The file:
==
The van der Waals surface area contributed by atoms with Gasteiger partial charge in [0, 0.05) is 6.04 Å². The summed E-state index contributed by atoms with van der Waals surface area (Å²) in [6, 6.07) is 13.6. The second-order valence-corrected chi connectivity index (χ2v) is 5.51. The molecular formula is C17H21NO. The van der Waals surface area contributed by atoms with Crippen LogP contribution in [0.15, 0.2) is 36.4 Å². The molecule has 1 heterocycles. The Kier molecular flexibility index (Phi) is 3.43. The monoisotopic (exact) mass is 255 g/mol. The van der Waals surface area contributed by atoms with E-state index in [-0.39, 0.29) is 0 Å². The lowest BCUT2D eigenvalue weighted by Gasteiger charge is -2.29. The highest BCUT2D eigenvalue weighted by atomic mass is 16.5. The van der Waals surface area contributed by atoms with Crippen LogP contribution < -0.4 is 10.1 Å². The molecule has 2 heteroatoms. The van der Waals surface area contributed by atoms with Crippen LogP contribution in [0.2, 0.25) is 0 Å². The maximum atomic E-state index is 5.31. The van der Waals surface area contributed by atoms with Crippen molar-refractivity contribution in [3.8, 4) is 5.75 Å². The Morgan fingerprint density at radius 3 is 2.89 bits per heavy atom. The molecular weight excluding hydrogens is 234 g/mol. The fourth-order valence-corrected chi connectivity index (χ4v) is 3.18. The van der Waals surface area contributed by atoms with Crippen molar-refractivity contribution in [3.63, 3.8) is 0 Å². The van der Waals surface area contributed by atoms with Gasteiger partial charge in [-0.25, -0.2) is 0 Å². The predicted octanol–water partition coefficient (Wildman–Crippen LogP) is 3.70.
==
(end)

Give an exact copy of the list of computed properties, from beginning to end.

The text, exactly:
The van der Waals surface area contributed by atoms with Gasteiger partial charge in [0, 0.05) is 6.04 Å². The summed E-state index contributed by atoms with van der Waals surface area (Å²) in [6, 6.07) is 13.6. The second-order valence-corrected chi connectivity index (χ2v) is 5.51. The molecular formula is C17H21NO. The van der Waals surface area contributed by atoms with Crippen LogP contribution in [0.15, 0.2) is 36.4 Å². The molecule has 1 heterocycles. The Kier molecular flexibility index (Phi) is 3.43. The monoisotopic (exact) mass is 255 g/mol. The van der Waals surface area contributed by atoms with E-state index in [-0.39, 0.29) is 0 Å². The lowest BCUT2D eigenvalue weighted by Gasteiger charge is -2.29. The highest BCUT2D eigenvalue weighted by atomic mass is 16.5. The van der Waals surface area contributed by atoms with Crippen LogP contribution < -0.4 is 10.1 Å². The molecule has 2 heteroatoms. The van der Waals surface area contributed by atoms with Crippen LogP contribution in [0.2, 0.25) is 0 Å². The maximum atomic E-state index is 5.31. The van der Waals surface area contributed by atoms with Crippen molar-refractivity contribution in [3.8, 4) is 5.75 Å². The Morgan fingerprint density at radius 3 is 2.89 bits per heavy atom. The molecular weight excluding hydrogens is 234 g/mol. The fourth-order valence-corrected chi connectivity index (χ4v) is 3.18. The van der Waals surface area contributed by atoms with Crippen molar-refractivity contribution in [3.63, 3.8) is 0 Å². The van der Waals surface area contributed by atoms with Gasteiger partial charge in [-0.25, -0.2) is 0 Å². The predicted octanol–water partition coefficient (Wildman–Crippen LogP) is 3.70.